Continuation Bet Explained | How to Make C-Bets in Poker?

What is a Continuation Bet?

A continuation bet is simply a bet made on the flop if you were the pre-flop raiser, even if your hand did not improve on the flop.


The continuation bet is usually used by a player in position against a lone opponent who has checked on the flop. The usage of a continuation bet is based on the knowledge that the majority of the time, one's hand does not improve after the flop. As a result, the first player to bet may win the pot immediately.


Purpose of Continuation Bets

The goal of continuation bets is to take advantage of the initiative. It is normal for the other players in the hand to check to you if you indicate you have a good hand pre-flop. This is a perfect opportunity to bet because even if you completely miss the board, your bet will usually win the pot when no one else has a hand.

When to Make a C-Bet?

There are many different strategies for balanced c-betting in a poker game. If you are following a standard strategy that doesn’t require you to c-bet 100% of your range in a specific situation, then a checklist approach will help.


Your Opponent(s)

Once you know who you're up against, you should consider your options for the turn and river if you make a c-bet.


Number of Players in the Pot

The more players you have to deal with, the less likely it is that you would c-bet as a bluff.


Consider the following:


When it comes to heads-up betting, C-bet nearly 100 % of the time
When playing against two players, C-bet 50% of the time.
When playing against three players, C-bet 25% of the time.


Board Texture

On wet boards with a variety of draws, you should bet less and avoid betting marginal hands for value. On these flops, many opponents will semi-bluff raise, forcing you to fold your weak hands.


In Position / Out of Position

Because it is more difficult for your opponent to apply pressure in position, you should be more inclined to c-bet. Your opponents will notice if you make a habit of continuation betting and then folding when called. They'll start calling your raises in position, calling your flop bet, and taking the pot on the turn.

C-Bet Sizing

Because a continuation bet is really a small bluff, you should be conservative with your bet sizing. You want to bet enough to let your opponent fold. However, you don't want to bet unnecessary chips when you are called.


You must also take the risk of being too predictable. Both your continuation and value bets should be of similar size. Good opponents will notice if you bet less when you c-bet and more when you value bet.


So you should bet the appropriate amount to complete the job without risking too many chips in danger or giving too much information.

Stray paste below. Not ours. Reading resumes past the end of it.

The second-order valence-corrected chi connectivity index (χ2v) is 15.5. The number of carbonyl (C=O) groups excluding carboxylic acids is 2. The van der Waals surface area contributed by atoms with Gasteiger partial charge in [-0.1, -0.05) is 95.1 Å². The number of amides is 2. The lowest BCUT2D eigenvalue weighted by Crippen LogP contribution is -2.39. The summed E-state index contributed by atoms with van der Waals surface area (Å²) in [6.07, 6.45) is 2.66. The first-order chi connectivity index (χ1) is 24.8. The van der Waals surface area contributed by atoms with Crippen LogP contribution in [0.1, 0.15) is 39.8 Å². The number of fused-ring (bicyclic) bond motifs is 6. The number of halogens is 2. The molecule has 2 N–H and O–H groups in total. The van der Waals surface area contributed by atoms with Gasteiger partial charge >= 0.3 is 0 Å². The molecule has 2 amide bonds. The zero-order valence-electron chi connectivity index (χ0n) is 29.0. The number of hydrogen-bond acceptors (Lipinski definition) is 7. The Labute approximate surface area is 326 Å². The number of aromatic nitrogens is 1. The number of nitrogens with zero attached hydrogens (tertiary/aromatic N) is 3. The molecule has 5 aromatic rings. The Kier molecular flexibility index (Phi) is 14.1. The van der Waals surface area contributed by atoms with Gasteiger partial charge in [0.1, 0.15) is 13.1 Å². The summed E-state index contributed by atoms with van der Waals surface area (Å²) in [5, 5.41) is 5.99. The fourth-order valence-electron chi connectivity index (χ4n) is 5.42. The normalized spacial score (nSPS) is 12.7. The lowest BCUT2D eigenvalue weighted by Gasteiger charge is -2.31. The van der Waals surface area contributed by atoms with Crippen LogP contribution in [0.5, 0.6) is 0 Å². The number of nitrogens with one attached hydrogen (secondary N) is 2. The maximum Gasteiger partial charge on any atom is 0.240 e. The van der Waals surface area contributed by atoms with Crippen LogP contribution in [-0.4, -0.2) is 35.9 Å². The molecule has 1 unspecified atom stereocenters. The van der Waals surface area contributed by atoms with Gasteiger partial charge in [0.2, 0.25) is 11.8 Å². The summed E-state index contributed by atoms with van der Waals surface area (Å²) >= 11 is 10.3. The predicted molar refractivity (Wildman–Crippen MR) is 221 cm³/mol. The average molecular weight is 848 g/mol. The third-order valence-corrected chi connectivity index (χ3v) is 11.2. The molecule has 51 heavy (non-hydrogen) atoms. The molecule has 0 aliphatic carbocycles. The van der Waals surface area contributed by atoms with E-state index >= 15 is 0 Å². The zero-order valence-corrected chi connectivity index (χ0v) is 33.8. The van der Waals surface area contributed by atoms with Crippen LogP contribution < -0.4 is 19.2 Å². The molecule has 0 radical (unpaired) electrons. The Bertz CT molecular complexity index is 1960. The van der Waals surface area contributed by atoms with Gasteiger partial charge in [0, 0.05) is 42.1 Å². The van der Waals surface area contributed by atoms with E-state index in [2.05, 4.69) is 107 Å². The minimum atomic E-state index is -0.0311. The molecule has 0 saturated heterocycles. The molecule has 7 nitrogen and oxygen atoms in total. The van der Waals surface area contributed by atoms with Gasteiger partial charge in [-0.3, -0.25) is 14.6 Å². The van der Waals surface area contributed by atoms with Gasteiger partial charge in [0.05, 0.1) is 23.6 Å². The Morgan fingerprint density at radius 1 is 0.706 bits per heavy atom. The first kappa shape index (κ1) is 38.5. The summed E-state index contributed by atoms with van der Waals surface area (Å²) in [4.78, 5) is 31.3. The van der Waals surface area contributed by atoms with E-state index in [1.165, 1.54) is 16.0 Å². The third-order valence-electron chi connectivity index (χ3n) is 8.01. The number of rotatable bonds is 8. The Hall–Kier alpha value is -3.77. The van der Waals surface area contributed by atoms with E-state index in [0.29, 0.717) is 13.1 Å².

A bet of 2/3 of the pot is a good standard to have. It's cost-effective since it will be more than enough to collect the dead money. It will also be sufficient to begin building the pot when you do have a real hand. As a result, information is not spread unnecessarily.


How to Counter C-Bets?

We should predict who these players are, whether they are turn bettors or turn checkers. We rarely have the luxury of waiting for definitive proof. The answer almost never comes in time in live poker. However, anticipating the turn and checking through a lot will imply the following adjustments.


First, we can bluff catch wider on the flop, hoping to showdown second and third pairs reasonably often.


Second, we should play powerful hands quickly. We have the option of leading the turn or, much better, check-raising the flop. They'll frequently fold to the flop check-raise, but at least we won't lose value against their medium-strength hands.


Third, with draws, we may check-call the flop comfortably, knowing that we will often see two cards for the price we are now paying.


So being able to predict that our opponent would check the turn after c-betting the flop might be valuable.


If you make a hand on the turn that is strong enough to play for three streets, you should bet the turn. Remember, we assume we can't trust these guys to bet against us because they c-bet the flop and check the turn. Usually, that is good, but the infrequent times we have the top of our range, that will not help us if we check to them.


When the criteria described above are met, continuation betting is a solid poker strategy to employ. It should, however, just represent one arrow in your quiver plot. As with any other aspect of poker, don't employ it every time you've been the pre-flop aggressor since you'll become predictable and hence exploitable. Instead, watch your opponents see who doesn’t understand the value of mixing up your game.



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